Culture specialist, Steve Simpson, explains...

Your culture is driven by employee perceptions of the way things are



Scroll down to learn how you can begin leveraging your culture to create a lasting competitive advantage.

Read on to learn more...

To better understand the drivers of your culture and its alignment with your strategy...

Conscious Governance has teamed up with Steve Simpson to create a new digital short course for directors & senior executives and we're calling it...

'Where Culture Meets Strategy'

What your employees think about your organization matters. Discover the link between a strong culture and high performing organizations: deliver on your strategic plan and drive lasting success for your communities and stakeholders.
Let's align culture with strategy →

"This program provides an excellent insight into how the culture of an organization, through its Unwritten Ground Rules, can be used to influence the achievement of its strategic plan...I enjoyed this program and it stimulated some practical ideas which I will implement to achieve my organization's Strategic Plan. "

Gillian Leach
Chief Executive Officer Australian Association of Practice Management Ltd (AAPM)

Ask yourself

→ Have you ever wondered why the implementation of your strategic plan requires more effort than you had originally thought?


→ Have you ever tried to rollout a program or initiative only to find it gains very little support or falls flat almost as soon as you launch?

→ Do your Board, Senior Executives and employees all have different views about your workplace's culture, with differing perspectives on how it can be improved? 

Introducing Unwritten Ground Rules (UGRs)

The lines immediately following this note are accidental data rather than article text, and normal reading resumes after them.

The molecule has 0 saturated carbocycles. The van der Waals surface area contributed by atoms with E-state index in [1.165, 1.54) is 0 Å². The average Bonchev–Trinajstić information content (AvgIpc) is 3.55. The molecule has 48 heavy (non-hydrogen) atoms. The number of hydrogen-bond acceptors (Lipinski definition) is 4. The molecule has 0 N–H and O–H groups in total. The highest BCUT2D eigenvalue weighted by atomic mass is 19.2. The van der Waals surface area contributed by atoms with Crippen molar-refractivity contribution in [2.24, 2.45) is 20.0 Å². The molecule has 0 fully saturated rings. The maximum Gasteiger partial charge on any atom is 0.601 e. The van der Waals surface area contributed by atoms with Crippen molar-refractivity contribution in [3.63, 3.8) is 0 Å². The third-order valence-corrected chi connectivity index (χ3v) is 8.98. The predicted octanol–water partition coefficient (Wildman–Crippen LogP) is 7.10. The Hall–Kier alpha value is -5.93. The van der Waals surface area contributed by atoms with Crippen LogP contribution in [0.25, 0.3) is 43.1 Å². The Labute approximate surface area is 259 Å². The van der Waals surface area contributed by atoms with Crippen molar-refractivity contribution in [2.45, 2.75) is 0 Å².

The most common barrier to the rollout of a strategic plan is a culture that undermines successful implementation...

Getting a snapshot of your culture does not need to be complicated. It can be as simple as investigating your Unwritten Ground Rules (UGRs).

Workplace culture specialists, Steve Simpson and Stef du Plessis, introduced the idea of Unwritten Ground Rules after conducting research into how workplace culture can stifle performance.

They posit that Unwritten Ground Rules are 'your perspective on how things are done in your workplace.'

This is a simple, yet powerful idea.

Take this example: In your meetings, what happens when you choose to speak up? Do you get the full attention of your team members, or are they effectively ignoring what you have to say? If the latter is the case, the Unwritten Ground Rule tells us: ‘this meeting is a formality and nothing you say will get done.’


This is what happens when you ignore your ‘Unwritten Ground Rules’...

  • Staff satisfaction surveys or feedback forms begin to alarm you with their responses
  • Strategic partnerships are difficult to establish
  • Customer/client complaint handling is not where it should be
  • Staff and manager turnover is high
  • Board and staff meetings show minimal engagement with strategy
  • Mini-subcultures are created in various departments and geographic locations
  • Pushback from staff when implementing strategic initiatives


"What people don’t understand, they don’t manage. What people don’t manage they become victims of..."

Steve Simpson
Culture Specialist, Co-Presenter 'Where Culture Meets Strategy'

Introducing 'Where Culture Meets Strategy'

Great organizational cultures enable strategic goals to be achieved.

They fuel employee engagement and create environments for breakaway performance…But they don’t just happen by chance.

"Where Culture Meets Strategy" is a focused video program which aims to bridge the gap between an unconscious culture and one which is being actively created by the board, managers and staff.